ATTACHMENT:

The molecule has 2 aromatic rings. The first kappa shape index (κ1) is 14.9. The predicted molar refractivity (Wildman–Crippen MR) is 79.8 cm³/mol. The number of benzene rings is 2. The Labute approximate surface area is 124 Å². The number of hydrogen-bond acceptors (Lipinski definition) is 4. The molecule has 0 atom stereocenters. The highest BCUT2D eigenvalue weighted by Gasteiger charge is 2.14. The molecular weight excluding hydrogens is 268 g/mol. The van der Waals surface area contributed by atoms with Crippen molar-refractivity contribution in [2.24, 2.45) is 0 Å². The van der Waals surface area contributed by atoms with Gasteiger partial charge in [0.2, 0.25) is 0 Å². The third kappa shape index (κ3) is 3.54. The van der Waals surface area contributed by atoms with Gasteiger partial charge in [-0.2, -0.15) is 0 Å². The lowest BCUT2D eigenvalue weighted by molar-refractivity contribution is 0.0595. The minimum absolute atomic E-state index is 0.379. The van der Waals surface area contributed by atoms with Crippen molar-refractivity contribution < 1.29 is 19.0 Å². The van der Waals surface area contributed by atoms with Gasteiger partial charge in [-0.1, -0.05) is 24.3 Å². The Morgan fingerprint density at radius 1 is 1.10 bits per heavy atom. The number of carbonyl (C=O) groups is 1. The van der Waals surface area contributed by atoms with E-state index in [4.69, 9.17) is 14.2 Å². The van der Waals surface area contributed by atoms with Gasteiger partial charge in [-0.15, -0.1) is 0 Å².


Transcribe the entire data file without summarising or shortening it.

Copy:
The molecule has 2 aromatic rings. The first kappa shape index (κ1) is 14.9. The predicted molar refractivity (Wildman–Crippen MR) is 79.8 cm³/mol. The number of benzene rings is 2. The Labute approximate surface area is 124 Å². The number of hydrogen-bond acceptors (Lipinski definition) is 4. The molecule has 0 atom stereocenters. The highest BCUT2D eigenvalue weighted by Gasteiger charge is 2.14. The molecular weight excluding hydrogens is 268 g/mol. The van der Waals surface area contributed by atoms with Crippen molar-refractivity contribution in [2.24, 2.45) is 0 Å². The van der Waals surface area contributed by atoms with Gasteiger partial charge in [0.2, 0.25) is 0 Å². The third kappa shape index (κ3) is 3.54. The van der Waals surface area contributed by atoms with Gasteiger partial charge in [-0.2, -0.15) is 0 Å². The lowest BCUT2D eigenvalue weighted by molar-refractivity contribution is 0.0595. The minimum absolute atomic E-state index is 0.379. The van der Waals surface area contributed by atoms with Crippen molar-refractivity contribution < 1.29 is 19.0 Å². The van der Waals surface area contributed by atoms with Gasteiger partial charge in [-0.1, -0.05) is 24.3 Å². The Morgan fingerprint density at radius 1 is 1.10 bits per heavy atom. The number of carbonyl (C=O) groups is 1. The van der Waals surface area contributed by atoms with E-state index in [4.69, 9.17) is 14.2 Å². The van der Waals surface area contributed by atoms with Gasteiger partial charge in [-0.15, -0.1) is 0 Å².